Those low-risk, low-consequence repairs can easily be undone if you mess them up, so starting small is no shame. And with each repair, the sense of accomplishment that comes with a job well done is huge. Before you know it, you’ll have the confidence to move on to something that might require a little more effort.

YouTube-It Yourself

We live in remarkable times. With the click of a mouse/touch pad/touch screen, we have the answer to every question we could ever ask. And when it comes to researching repairs, there’s no better place to start than YouTube.

There are tons of people out there who are willing to help people learn how to make repairs. Whether they’re hobbyists or companies putting their name out there as an industry resource, the how-to video has found its home online.

When I encounter something unfamiliar in a home improvement or repair project, my first stop is YouTube. You can be as broad or as granular as you like when it comes to your project too.

I recently replaced a light switch with a dimmer switch in my family room. I was able to find installation instructions for my specific model of dimmer on a two or three-way circuit, or instructions on how to remove the plate covering the switches on the wall. Who knows? Some people might need to know how to unscrew four screws.

For people who are visual learners like me, YouTube is a godsend. But it’s not without its setbacks. Some videos breeze over some important information, and you might have to do some digging to get the video you need. I found the switch plate removal video right below the model-specific instructions in my search results. And not all people take safety as seriously as others. You can’t rely on YouTube video uploaders to educate you on safety. That’s when a human buddy comes in handy.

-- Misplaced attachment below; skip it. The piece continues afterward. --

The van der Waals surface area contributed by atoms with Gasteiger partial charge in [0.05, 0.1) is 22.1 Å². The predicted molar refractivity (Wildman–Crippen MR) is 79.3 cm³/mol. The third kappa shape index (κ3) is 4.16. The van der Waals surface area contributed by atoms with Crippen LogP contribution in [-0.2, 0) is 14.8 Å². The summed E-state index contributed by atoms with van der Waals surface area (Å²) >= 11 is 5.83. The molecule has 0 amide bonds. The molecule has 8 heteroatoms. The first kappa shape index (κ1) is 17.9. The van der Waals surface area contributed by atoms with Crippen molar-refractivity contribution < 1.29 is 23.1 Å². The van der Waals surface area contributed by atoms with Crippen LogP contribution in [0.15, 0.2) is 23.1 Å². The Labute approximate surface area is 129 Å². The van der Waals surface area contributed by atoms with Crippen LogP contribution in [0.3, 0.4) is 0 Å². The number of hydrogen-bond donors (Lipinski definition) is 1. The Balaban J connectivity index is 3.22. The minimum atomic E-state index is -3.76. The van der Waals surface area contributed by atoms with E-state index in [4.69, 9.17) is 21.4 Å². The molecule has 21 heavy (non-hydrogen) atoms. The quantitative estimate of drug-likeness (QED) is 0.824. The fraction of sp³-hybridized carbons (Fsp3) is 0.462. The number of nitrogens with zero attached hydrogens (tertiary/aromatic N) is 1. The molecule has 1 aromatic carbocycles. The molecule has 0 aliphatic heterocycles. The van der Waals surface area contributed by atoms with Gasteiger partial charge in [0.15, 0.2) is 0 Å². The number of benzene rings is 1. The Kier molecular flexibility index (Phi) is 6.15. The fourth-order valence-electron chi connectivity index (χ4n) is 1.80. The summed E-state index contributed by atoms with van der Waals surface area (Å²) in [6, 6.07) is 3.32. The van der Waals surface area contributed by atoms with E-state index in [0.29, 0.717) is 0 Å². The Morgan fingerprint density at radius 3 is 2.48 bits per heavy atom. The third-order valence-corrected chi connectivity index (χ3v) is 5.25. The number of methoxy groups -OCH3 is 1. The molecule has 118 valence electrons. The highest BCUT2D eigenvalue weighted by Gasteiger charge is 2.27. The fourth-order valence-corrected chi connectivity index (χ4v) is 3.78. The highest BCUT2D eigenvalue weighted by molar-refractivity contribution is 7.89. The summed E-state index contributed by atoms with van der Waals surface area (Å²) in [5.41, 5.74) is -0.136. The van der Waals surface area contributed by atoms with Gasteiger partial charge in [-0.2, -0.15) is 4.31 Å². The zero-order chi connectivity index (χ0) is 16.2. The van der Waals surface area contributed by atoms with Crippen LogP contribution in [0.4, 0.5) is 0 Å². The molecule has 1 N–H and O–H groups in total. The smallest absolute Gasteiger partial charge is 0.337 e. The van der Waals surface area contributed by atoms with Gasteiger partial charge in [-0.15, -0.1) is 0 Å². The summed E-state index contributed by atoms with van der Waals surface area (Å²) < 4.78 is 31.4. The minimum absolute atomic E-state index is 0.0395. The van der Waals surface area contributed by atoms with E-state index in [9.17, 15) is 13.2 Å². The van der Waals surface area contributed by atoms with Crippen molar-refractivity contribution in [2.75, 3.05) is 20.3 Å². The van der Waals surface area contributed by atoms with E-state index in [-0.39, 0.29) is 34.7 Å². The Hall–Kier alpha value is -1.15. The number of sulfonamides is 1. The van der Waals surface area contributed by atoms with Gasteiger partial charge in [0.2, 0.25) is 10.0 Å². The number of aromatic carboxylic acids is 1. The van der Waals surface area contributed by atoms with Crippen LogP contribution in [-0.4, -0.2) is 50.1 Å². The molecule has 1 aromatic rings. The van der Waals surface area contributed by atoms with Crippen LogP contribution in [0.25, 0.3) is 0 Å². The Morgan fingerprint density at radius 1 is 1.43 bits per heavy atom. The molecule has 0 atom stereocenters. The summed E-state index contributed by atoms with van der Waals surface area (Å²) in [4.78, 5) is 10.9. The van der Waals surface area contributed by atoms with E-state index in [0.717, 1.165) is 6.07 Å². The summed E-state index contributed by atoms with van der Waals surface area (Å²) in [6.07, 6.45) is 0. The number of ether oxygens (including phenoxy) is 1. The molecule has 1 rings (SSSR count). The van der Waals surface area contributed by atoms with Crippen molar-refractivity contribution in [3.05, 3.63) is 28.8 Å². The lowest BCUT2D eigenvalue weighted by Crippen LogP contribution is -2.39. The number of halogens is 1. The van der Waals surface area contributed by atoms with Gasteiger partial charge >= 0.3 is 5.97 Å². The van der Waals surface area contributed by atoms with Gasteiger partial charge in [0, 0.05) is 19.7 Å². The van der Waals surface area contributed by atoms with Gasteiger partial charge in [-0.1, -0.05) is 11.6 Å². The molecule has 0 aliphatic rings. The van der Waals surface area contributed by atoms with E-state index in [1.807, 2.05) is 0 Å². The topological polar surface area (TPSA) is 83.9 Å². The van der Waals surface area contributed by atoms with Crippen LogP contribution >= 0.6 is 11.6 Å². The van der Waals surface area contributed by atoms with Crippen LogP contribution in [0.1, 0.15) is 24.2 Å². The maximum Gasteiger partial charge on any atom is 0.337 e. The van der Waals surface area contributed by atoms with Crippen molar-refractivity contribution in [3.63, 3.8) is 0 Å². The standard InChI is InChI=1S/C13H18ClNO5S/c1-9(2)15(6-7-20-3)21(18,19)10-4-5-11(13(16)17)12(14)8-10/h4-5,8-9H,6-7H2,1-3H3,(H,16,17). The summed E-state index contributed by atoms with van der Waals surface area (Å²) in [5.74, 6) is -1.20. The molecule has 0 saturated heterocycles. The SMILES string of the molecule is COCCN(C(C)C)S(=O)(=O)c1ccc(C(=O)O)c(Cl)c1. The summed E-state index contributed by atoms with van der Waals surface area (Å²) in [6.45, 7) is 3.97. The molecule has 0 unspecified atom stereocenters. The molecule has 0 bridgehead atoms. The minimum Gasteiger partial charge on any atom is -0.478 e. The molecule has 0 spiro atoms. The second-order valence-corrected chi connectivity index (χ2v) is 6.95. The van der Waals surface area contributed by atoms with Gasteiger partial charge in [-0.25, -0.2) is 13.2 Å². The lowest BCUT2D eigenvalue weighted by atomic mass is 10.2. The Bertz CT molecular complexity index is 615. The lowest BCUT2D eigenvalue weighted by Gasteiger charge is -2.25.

How-To with a Helping Hand

No matter what you’re working on around the house, it’s always helpful to have an extra set of hands. If you have someone who’s more experienced at home repairs (and they don’t mind being paid in pizza) use him or her. Whether your friend takes control, or they let you make your own mistakes under their supervision, you’ll be learning. And that’s what it’s about.

Hopefully that friend of yours is more experienced than you are. If you prefer to bumble through a project with someone just as inexperienced as you, be sure you take all necessary safety precautions. For example, my dad is super handy. But no matter what, he always manages to hurt himself in the process. I know I can call on my dad to help me out when I need it. I also know to keep a first aid kit at the ready for the inevitable scrapes or scratches.

The problem with my dad (and one I’ve experienced myself) is that he tends to rush through a project. As a result, we work ourselves into a hurry and end up forcing something that can be loosened or detached fairly simply. That’s where my wife comes in. She is the levelheaded type. When we get to work on a project, she keeps her cool and calms me down when I start to blow my top. She’s also a great safety cop, reminding me when I forgot my goggles, hearing protection, etc. As a result, we’re both pretty handy, and we’re a great team.